This is the third post in a series of articles about haptics. This section characterizes Teslasuit haptic feedback (aka, full body haptic suit).
We have recently released the article about the history of haptic feedback in video game industry.
Our full body haptic suit provides realistic immersive sensations relating to the sense of touch by applying the simulated forces and electrical pulses to the user. These stimulations can be used to feel virtual objects in the VR/AR environment, control these virtual objects, and enhance the remote control of the system. Thereby, Teslasuit greatly improves the AR/VR experience.
How does Teslasuit haptic feedback work?
The principle of the sensitisation system of Teslasuit is based on sending a tiny pulse of different amplitude, frequency, amperage to the electrode.
Teslasuit combines two electrostimulation systems:
- TENS (Transcutaneous Electrical Neural (or Nerve) Stimulation;
- EMS (Electrical Muscle Stimulation).
Both systems stimulate nerve endings, which affect skin surface. In the case of EMS electric pulses would lead to muscle contractions, yet TENS doesn’t always lead to that as it is a method that uses milder and less penetrative electrical impulses.
When a virtual part of the body collides with a virtual object, the commutation unit device delivers pulses from a pulse generator to the electrodes located in the same area of the wearer’s real body.
The electrodes operate on the principle of successive inclusion or E-Cloud Stimulation. It allows a significant reduction in energy usage. Combining different variations of values and time for electrode operation creates the simulation of different virtual sensations applied to the physical world.
The electrical pulse allocation in Teslasuit VR gaming suit could be alternating repetition, alternated boost or fading pulse signal. This is necessary for high-quality simulation of liquid, gas and fluid environment sense simulation. Wave-like distribution is typical for many physical phenomena. Implementation of the principle of alternating signal allows simulation as well as creating special effects.
Teslasuit haptic feedback features
Our haptic VR suit has the following features.
68 haptic points
While the vibration spreads widely, to large areas of the body, electrotactile haptic points provide sensation to the certain area of the body. A large number of haptic points allows covering almost the whole body. The higher the density of the points, the more accurate sensation the wearer feels.
To impose sensations on specific parts of the video haptic animations are used. Together with a soundtrack and subtitles, they create an overall scene of VR.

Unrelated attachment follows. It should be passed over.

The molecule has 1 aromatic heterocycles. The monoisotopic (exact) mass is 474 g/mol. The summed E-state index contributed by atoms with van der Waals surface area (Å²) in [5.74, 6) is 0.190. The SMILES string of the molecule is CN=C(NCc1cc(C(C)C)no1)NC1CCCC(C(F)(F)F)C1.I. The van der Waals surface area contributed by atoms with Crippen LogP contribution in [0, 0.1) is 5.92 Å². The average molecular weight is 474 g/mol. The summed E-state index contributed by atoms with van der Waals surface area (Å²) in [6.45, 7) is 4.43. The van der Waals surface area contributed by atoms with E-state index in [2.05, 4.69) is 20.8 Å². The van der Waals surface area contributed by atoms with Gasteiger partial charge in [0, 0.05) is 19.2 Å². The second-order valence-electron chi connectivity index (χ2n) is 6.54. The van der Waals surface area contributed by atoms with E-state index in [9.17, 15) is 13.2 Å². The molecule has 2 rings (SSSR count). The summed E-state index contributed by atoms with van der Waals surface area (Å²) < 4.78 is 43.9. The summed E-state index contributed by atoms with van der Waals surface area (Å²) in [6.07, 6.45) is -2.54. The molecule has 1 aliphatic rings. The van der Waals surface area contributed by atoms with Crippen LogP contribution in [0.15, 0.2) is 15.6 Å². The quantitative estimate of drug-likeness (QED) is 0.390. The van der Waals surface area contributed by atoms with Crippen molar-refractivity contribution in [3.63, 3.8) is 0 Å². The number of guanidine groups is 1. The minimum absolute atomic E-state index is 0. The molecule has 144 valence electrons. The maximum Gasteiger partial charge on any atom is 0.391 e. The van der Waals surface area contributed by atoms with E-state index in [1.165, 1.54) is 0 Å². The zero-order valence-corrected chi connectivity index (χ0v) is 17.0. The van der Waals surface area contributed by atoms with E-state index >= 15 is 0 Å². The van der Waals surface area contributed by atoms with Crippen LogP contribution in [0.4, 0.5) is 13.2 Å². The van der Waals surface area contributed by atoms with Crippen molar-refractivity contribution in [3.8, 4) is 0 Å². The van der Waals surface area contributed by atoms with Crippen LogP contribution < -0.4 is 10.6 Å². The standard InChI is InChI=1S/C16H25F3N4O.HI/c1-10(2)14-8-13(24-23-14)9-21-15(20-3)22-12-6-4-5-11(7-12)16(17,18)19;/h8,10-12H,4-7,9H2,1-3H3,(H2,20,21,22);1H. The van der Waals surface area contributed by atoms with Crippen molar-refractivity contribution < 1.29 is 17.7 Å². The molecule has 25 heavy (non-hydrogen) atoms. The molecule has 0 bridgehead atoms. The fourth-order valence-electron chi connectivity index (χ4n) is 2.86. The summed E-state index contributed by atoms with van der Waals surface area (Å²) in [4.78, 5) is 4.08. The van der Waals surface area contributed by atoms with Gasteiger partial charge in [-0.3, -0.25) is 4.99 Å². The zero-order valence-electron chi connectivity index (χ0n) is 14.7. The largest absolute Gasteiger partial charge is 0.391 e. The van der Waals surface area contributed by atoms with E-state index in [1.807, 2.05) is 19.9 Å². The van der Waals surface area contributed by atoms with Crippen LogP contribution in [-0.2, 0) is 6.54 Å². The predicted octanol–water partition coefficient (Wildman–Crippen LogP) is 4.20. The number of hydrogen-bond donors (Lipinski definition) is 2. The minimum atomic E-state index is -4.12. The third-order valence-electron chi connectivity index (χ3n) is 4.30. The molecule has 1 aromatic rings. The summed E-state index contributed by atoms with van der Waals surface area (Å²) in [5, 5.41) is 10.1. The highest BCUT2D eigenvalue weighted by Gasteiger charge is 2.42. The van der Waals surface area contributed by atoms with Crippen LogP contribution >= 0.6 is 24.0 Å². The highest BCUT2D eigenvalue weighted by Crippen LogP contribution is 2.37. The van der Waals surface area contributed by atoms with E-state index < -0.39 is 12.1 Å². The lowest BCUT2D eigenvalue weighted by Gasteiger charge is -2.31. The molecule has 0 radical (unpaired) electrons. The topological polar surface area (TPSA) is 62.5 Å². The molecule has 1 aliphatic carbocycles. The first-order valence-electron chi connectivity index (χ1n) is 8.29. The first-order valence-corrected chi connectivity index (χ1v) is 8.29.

Pre-designed animations, which emulate the most popular effects, are stored in a haptic library.
Teslasuit haptic library provides a range of sensations to targeted areas across the body including simultaneously stimulating multiple muscle groups. The initial library will contain up to 250 basic sensations.
Additional sensations that are not available in Teslasuit haptic library are simulated in real time. The primary sensation is activated at the same time or with a small delay of secondary sensation.
To provide gravity force and modulate mass of the virtual object, an electric pulse is applied to the group of various muscles. For instance, we have an apple, it has a certain mass. When a user takes an apple in his hand, the specific muscle groups contract. Consequently, our haptic feedback suit can artificially stimulate these areas of muscles, emulating the mass of some object.
The latest (at the time of publication) research of Hasso Plattner Institute (Germany) describes in detail weight simulation by means of electrotactile feedback.
User calibration profiles
Calibration profiles allow to adapt Teslasuit haptic feedback to a specific type of skin. These profiles are stored in the cloud and then can be applied to another suit.
The artificial capillary system distributes conductive fluid through Teslasuit. It’s necessary for the improvement of the contact between the skin and haptic points.
Users can create custom animations with Haptic Editor application.
If you want to ask any specific details, please, feel free to contact us or comment below.
Haptics topic will be continued by the artcile “Why VR can’t be full-fledged without haptic”.